When my husband Jim and I decided to visit Portugal this summer, we didn’t know we would join large numbers of tourists vacationing there. We also learned later that many of the people flocking to Portugal are planning to stay.
Thousands of Jews are applying for Portuguese citizenship, centuries after their ancestors were forced to leave. Since 2015, Portugal has been accepting applications under a 2013 law establishing the “right of return” for descendants of Sephardic Jews expelled in 1497. The expulsion had been a condition of the marriage between the daughter of Isabella of Spain to King Manuel of Portugal. Until then, Portugal had its own population of Jews dating back well over 1,400 years, and also harbored those who had previously been forced out of Spain. In 2014, Spain passed a similar right of return law.
One step toward citizenship under the law is to apply to join the Jewish community in Porto, a city we visited. The impact was felt almost immediately, as reported in The Times of Israel in 2016:
[In 2011], this city’s tiny Jewish community was so strapped for cash it couldn’t afford to fix the deep cracks in its synagogue’s moldy ceiling.
The Jewish Community of Porto was also too poor to hire a full-time rabbi because of its small size (50 members) and the paucity of donors in a country gripped by a financial crisis.
By 2016, one year after the right of return law went into effect, Porto had a new kosher hotel, a newly renovated synagogue, a “Jewish museum and mikvah ritual bath, and plans to build a kosher shop, Jewish kindergarten and school.” A celebration that year drew hundreds of guests from all over the world.
Some of the program’s popularity, unfortunately, has been attributed to the rise of antisemitism in Europe. A young French university student in Porto told the The Times of Israel, “I no longer feel comfortable in France… I would never wear a kippah on the street. Here people sometimes tell me they are happy to see the Jews return.”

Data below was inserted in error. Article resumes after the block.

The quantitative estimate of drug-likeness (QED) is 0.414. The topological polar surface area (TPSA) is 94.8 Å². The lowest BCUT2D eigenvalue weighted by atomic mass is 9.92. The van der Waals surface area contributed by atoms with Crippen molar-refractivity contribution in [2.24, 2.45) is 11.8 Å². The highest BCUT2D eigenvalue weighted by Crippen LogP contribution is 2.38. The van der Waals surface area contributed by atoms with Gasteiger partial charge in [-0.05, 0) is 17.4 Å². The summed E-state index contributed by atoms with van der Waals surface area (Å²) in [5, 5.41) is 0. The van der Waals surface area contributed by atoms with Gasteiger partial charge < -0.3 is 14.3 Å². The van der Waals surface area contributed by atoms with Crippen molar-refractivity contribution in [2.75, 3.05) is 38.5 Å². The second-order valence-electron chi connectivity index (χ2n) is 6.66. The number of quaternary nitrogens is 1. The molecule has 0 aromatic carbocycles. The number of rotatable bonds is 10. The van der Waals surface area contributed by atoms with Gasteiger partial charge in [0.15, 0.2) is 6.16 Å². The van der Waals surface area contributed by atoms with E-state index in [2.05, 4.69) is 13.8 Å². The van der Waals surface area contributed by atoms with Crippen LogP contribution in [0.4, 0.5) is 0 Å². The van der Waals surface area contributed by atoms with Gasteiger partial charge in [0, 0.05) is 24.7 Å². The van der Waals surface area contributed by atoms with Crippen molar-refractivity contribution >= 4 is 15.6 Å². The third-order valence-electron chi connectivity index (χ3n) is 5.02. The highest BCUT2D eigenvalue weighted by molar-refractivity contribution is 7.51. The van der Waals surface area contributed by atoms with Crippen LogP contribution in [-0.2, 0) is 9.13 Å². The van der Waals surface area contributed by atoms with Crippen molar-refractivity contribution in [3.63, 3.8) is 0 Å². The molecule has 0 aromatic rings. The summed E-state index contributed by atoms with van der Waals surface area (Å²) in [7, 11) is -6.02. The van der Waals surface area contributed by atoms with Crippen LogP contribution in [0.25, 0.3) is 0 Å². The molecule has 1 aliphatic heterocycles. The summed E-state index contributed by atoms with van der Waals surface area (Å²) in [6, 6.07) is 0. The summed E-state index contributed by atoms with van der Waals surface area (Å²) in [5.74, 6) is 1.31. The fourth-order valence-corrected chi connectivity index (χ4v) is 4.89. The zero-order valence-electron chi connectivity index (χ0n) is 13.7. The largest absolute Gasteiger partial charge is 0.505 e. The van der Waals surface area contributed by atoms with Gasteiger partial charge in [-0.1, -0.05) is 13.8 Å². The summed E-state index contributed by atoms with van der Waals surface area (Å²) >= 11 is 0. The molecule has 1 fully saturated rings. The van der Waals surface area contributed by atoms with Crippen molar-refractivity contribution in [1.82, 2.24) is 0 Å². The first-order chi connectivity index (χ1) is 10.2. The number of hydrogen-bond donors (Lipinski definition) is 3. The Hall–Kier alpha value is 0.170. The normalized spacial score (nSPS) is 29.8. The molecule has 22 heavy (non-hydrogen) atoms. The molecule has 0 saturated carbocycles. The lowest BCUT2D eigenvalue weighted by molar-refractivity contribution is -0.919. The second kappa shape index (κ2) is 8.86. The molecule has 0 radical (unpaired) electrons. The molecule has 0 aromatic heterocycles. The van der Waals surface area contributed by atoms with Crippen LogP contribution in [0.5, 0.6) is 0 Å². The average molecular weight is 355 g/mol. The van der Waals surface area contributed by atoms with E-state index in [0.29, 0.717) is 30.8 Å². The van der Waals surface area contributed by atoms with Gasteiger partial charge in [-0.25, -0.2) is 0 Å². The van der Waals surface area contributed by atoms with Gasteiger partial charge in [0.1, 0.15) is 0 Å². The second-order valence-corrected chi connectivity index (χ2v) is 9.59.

I found a local connection when I talked to neighbor Margery Elfin about our trip and Portugal’s pull for Jews from around the world. She dug up an article that she and her late husband Mel Elfin had written about their trip to Portugal in 1958 for a 1960 issue of National Jewish Monthly.
Just as many Jews today see Porto and Lisbon as a safe harbor from antisemitism, the Elfins described Portugal as a temporary safe harbor for Jewish refugees fleeing France when it fell to the Germans during World War II. They could come if they were passing through to other destinations.
“In many cases it was the Portuguese consular officials in France, who opened the gates of mercy to them (French Jews),” the Elfins wrote. “Liberally interpreting the diplomatic rules in an effort to save as many lives as they could, they gave visas to almost all.”
The “swarm of refugees” was estimated to have been at least 50,000 strong, and required the resources of the Lisbon Red Cross and Lisbon Jews “who threw themselves into the rescue operations with all the energy, influence and finances at their command… The hordes left as quickly as they came and by 1944 there were only 400 waiting for safe passage.”
According to the BBC, Portugal has received about 30,000 applications for “right of return” and about 7,000 applicants have been granted Portuguese nationality. The largest groups are from Israel, followed by Turkey and Brazil. As the Jews are welcomed back to Portugal, perhaps this time they will be able to remain.
Yes, we do write about travel on occasion. And so can you. If you live in the neighborhood (Forest Hills, Van Ness, North Cleveland Park, Wakefield) and have an interesting story to share about your travels, drop us a line at firstname.lastname@example.org.
Larry Lesser says
I’m editing the State Department’s 2019 human rights report for Portugal. We’re going to recognize the country for offering citizenship to Jews that want it.